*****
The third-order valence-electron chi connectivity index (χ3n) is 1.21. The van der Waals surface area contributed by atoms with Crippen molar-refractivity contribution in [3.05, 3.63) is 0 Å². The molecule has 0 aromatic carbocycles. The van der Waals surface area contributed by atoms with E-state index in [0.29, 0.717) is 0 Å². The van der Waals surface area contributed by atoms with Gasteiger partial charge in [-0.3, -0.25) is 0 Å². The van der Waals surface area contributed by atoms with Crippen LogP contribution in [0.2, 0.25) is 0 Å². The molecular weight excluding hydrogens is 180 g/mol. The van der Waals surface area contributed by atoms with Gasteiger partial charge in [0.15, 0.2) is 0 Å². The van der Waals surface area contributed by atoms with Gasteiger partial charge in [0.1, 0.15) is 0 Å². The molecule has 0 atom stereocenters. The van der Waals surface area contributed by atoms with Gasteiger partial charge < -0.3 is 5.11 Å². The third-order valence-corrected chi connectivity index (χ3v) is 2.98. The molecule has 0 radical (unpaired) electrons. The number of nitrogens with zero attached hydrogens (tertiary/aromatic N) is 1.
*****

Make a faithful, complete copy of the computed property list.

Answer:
The third-order valence-electron chi connectivity index (χ3n) is 1.21. The van der Waals surface area contributed by atoms with Crippen molar-refractivity contribution in [3.05, 3.63) is 0 Å². The molecule has 0 aromatic carbocycles. The van der Waals surface area contributed by atoms with E-state index in [0.29, 0.717) is 0 Å². The van der Waals surface area contributed by atoms with Gasteiger partial charge in [-0.3, -0.25) is 0 Å². The van der Waals surface area contributed by atoms with Crippen LogP contribution in [0.2, 0.25) is 0 Å². The molecular weight excluding hydrogens is 180 g/mol. The van der Waals surface area contributed by atoms with Gasteiger partial charge in [0.15, 0.2) is 0 Å². The van der Waals surface area contributed by atoms with Gasteiger partial charge in [0.1, 0.15) is 0 Å². The molecule has 0 atom stereocenters. The van der Waals surface area contributed by atoms with Gasteiger partial charge < -0.3 is 5.11 Å². The third-order valence-corrected chi connectivity index (χ3v) is 2.98. The molecule has 0 radical (unpaired) electrons. The number of nitrogens with zero attached hydrogens (tertiary/aromatic N) is 1.